Tag Archives: self assessment

Top Self-Care Tips To Try Today

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Daily life can get very busy. We forget to slow down and focus on ourselves. When you think about self-care your mind usually goes to bubble baths, face masks and manicures. Although these can be a part of self-care there are a lot of other ways to look after your body and mind. We have compiled a few top tips below for you to try.

Drink Plenty Of Water

We all know the recommended amount of water to drink each day is 2.7 – 3.7 liters. However, if you are not in the habit of drinking this amount every day it can be hard to keep on top of it. So instead think about points in your day that you can associate with drinking water. For example, as soon as you wake up drink one tall glass. That’s already half a liter into your daily amount! Then, try and have a glass or two with each meal. In no time you will find you are hitting your target without even trying. You will also start to see the benefits of what hydrating does to your body. Your skin will start to feel more clear, dark circles around the eyes will reduce and you will feel great overall.

Have A Health Check

Self-care is all about being healthy and happy in your body, so if you have been ignoring any aches and pains it’s time to head to your doctor for a health check. It is important that we check out these symptoms just in case, as finding a solution early on is always better than letting it fester and get worse. You should also look after your eye care by getting regular eye tests and upgrading your prescription if needed. Now your body and eyes have been checked over the only thing left is your dental care. Whether you need to get a toothache looked at or visit an invisalign dentist to straighten up your teeth, these are all self-care acts to practice.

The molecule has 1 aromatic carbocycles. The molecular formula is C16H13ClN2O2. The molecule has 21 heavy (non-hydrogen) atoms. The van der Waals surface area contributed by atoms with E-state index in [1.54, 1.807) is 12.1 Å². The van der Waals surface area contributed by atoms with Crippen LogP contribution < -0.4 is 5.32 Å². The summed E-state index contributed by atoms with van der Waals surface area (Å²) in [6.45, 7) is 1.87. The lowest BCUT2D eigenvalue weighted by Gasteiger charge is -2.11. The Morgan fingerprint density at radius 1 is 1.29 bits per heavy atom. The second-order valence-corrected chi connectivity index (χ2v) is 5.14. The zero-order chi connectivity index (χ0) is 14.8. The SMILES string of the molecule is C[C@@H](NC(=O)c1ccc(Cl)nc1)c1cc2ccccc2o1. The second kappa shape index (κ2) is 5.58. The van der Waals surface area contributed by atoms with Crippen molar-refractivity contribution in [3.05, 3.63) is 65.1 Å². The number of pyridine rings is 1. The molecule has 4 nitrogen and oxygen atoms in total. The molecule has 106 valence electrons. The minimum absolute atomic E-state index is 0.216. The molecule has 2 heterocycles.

Try New Hobbies

Sometimes the best way to practice self-care is by doing something for yourself. If you have always wanted to try a new hobby then why not start one today? Whether it’s yoga, pottery, acting classes or flower arranging, having a weekly class to escape reality and tap into a new skill can really help your mental health and ground you.

Take Time To Reflect On The Day

Life can get stressful. So taking time each day to debrief and come back to earth can really help. Spend five minutes to just sit with your thoughts and reflect, make a note of all the good things that have happened that day and what you can improve on in the future. If you are feeling particularly stressed incorporate a bit of meditation, focusing on your breathing can bring down your stress levels and make you feel calmer. 

For more tips on how to live life to the fullest take a look at 6 Secrets for More Fulfillment In Life.

On Writing: A First Attempt at Self-Reflection.

typewriter

As you may have noticed, Finding delight. and writing in general have taken a bit of a backseat for me these last few weeks. Long work days, with long play days (I’m trying to enjoy Summer to it’s fullest while it lasts : ) interspersed as well, fill up my calendar to bursting. I figured this step away would be a great time to reflect on my writing. I strive to continue to grow and remain, as ever, a life-long learner. Here is a current assessment of my writing–